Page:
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“Rikki-Tikki-Tavi” uses anthropomorphism in describing Rikki and the other garden animals with human emotions and actions. Using anthropomorphism, Kipling is able to tell a dramatic story about two elements of nature that also symbolizes colonialism.
Anthropomorphism is discussing animals in the same way as humans. Rikki-Tikki is an animal, but he reasons and talks like a human. Rikki-Tikki and all the other animals talk to each other and seem to understand what the humans say, but they do not talk to the humans.
Rikki-tikki's mother (she used to live in the General's house at Segowlee) had carefully told Rikki what to do if ever he came across white men. (p. 2)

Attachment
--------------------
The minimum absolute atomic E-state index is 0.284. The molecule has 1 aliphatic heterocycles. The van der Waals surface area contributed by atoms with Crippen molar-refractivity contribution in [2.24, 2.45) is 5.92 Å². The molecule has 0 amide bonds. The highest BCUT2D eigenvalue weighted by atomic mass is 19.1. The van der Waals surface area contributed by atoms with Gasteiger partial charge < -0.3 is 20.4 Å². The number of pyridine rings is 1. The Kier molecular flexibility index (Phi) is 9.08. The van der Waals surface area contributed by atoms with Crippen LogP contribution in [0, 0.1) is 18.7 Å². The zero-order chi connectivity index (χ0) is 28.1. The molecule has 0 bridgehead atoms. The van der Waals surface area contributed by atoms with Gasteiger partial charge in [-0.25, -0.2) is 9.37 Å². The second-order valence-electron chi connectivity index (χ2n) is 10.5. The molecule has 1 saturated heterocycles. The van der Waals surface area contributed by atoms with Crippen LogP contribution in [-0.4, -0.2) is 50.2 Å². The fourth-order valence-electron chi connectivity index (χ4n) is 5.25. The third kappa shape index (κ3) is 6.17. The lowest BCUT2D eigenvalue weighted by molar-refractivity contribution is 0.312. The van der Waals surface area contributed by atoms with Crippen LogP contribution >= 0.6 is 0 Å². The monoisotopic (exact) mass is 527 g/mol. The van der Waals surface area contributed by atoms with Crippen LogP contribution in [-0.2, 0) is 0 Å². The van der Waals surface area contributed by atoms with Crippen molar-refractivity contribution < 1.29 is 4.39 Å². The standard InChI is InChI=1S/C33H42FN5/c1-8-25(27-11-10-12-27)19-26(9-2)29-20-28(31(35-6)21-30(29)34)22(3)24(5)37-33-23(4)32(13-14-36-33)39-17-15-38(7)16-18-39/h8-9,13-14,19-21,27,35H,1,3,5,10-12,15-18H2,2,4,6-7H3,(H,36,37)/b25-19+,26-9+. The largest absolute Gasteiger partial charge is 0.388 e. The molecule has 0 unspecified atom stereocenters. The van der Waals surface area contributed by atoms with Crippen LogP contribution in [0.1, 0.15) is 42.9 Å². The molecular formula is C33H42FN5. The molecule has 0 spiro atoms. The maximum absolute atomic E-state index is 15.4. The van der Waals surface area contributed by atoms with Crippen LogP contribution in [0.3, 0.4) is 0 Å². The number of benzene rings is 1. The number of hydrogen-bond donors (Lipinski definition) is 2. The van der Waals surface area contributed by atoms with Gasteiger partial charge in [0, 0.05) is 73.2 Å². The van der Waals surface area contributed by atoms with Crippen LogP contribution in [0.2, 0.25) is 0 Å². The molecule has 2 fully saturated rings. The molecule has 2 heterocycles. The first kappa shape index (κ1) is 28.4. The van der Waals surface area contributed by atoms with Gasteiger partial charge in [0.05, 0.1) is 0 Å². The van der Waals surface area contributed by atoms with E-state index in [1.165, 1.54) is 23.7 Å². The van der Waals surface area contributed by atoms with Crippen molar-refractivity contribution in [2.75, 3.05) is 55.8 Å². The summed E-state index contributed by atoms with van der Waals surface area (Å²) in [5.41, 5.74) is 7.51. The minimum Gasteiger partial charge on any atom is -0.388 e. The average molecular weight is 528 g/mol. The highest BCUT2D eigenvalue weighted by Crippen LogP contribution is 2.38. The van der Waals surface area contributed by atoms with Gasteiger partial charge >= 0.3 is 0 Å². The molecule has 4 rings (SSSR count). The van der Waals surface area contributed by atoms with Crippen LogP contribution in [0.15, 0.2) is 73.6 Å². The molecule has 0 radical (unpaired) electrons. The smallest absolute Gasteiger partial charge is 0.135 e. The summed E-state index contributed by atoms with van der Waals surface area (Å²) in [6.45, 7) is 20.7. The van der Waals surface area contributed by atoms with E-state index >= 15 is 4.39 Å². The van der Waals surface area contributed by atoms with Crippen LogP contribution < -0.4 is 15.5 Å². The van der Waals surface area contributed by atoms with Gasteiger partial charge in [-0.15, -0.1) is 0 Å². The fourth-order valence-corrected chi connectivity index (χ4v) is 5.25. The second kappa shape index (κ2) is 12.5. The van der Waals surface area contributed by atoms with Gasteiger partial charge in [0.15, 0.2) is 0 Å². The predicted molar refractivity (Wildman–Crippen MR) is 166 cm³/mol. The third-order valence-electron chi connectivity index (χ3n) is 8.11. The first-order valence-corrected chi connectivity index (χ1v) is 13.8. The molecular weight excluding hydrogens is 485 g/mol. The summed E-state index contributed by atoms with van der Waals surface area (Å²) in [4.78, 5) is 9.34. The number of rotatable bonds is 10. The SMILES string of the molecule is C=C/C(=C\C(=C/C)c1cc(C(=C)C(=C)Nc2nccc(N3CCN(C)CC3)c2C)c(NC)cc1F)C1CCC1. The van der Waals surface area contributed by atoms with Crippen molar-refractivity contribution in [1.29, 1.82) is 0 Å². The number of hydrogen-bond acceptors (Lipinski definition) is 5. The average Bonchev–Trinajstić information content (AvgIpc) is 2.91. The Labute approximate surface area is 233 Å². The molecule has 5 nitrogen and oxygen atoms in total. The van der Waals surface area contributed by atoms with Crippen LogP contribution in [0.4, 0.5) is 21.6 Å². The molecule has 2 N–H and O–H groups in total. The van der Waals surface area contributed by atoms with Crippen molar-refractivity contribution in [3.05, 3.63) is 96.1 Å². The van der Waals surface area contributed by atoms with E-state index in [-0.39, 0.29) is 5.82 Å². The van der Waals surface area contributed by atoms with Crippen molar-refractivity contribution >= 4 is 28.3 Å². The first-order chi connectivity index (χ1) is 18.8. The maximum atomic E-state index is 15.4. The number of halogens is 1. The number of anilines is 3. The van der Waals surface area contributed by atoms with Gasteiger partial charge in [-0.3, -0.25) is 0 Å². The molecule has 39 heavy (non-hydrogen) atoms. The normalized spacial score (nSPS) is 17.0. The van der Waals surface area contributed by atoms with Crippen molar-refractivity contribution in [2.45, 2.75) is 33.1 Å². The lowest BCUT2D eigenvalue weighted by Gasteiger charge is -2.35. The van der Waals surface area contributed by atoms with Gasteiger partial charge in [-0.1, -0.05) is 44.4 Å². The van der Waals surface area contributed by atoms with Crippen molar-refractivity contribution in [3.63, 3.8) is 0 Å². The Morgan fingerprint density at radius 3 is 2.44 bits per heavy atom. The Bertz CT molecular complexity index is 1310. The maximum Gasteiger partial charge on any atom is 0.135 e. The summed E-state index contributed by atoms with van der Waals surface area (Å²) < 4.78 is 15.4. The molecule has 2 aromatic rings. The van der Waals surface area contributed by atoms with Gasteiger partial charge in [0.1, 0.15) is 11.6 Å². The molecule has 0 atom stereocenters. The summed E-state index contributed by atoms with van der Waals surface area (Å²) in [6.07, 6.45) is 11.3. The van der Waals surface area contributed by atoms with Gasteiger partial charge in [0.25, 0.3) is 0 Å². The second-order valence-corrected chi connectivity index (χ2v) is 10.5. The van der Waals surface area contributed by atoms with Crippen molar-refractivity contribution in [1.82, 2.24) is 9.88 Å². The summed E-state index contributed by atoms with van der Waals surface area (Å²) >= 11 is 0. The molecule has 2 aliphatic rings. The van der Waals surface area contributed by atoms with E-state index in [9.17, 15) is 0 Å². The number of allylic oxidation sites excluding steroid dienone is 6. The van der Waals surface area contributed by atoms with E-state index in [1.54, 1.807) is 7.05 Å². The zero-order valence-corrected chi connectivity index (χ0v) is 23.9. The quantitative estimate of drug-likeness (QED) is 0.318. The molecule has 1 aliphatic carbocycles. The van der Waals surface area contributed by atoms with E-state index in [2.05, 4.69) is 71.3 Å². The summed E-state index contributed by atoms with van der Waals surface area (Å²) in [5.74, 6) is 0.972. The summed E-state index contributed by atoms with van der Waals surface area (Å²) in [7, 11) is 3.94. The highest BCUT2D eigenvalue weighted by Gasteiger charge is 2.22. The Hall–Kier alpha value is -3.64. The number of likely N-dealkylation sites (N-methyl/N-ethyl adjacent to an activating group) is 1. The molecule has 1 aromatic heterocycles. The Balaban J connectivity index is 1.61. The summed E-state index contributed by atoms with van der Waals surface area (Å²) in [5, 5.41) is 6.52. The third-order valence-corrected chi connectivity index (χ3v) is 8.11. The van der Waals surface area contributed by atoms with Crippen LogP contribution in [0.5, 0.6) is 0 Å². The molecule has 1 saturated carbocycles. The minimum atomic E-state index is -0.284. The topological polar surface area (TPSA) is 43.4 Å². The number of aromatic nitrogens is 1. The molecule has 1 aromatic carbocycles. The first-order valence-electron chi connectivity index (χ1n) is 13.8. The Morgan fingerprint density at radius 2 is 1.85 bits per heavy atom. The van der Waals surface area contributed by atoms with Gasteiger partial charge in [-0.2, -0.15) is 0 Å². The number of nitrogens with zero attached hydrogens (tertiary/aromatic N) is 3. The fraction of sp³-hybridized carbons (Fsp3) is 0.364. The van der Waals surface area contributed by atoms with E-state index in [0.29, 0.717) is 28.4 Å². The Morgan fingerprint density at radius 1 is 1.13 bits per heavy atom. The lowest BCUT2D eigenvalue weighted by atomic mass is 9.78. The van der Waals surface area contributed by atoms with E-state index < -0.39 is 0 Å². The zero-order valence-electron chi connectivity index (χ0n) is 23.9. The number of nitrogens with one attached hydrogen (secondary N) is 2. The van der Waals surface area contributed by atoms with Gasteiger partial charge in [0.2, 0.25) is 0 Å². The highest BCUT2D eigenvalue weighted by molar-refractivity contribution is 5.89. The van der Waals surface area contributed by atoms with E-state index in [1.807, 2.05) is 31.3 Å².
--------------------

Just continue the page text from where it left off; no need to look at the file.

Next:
By describing the animals as if they were humans, Kipling is able to incorporate suspense through the conflict between Rikki and his people and the snakes. The animals think the way humans do, so humans can relate to them.
Animals’ story is cute and exciting, but the real story here is a metaphor for colonialism. The story takes place in India, which was colonized by the British represented by Rikki-Tikki’s people. The snakes in the garden are the original inhabitants, and Rikki-Tikki and the people are the colonizers. Thus Kipling is able to tell a story on two levels, both a cute animal tale and a fable on colonialism. "Anthropomorphism is the key characteristic of fables, simple moral tales, like Aesop’s fables, which use animals that can talk to teach lessons about human behavior and morality." (enotes "Rikki-Tikki-Tavi", style).
Text here: http://www.cs.cmu.edu/~mongoose/rtt.html
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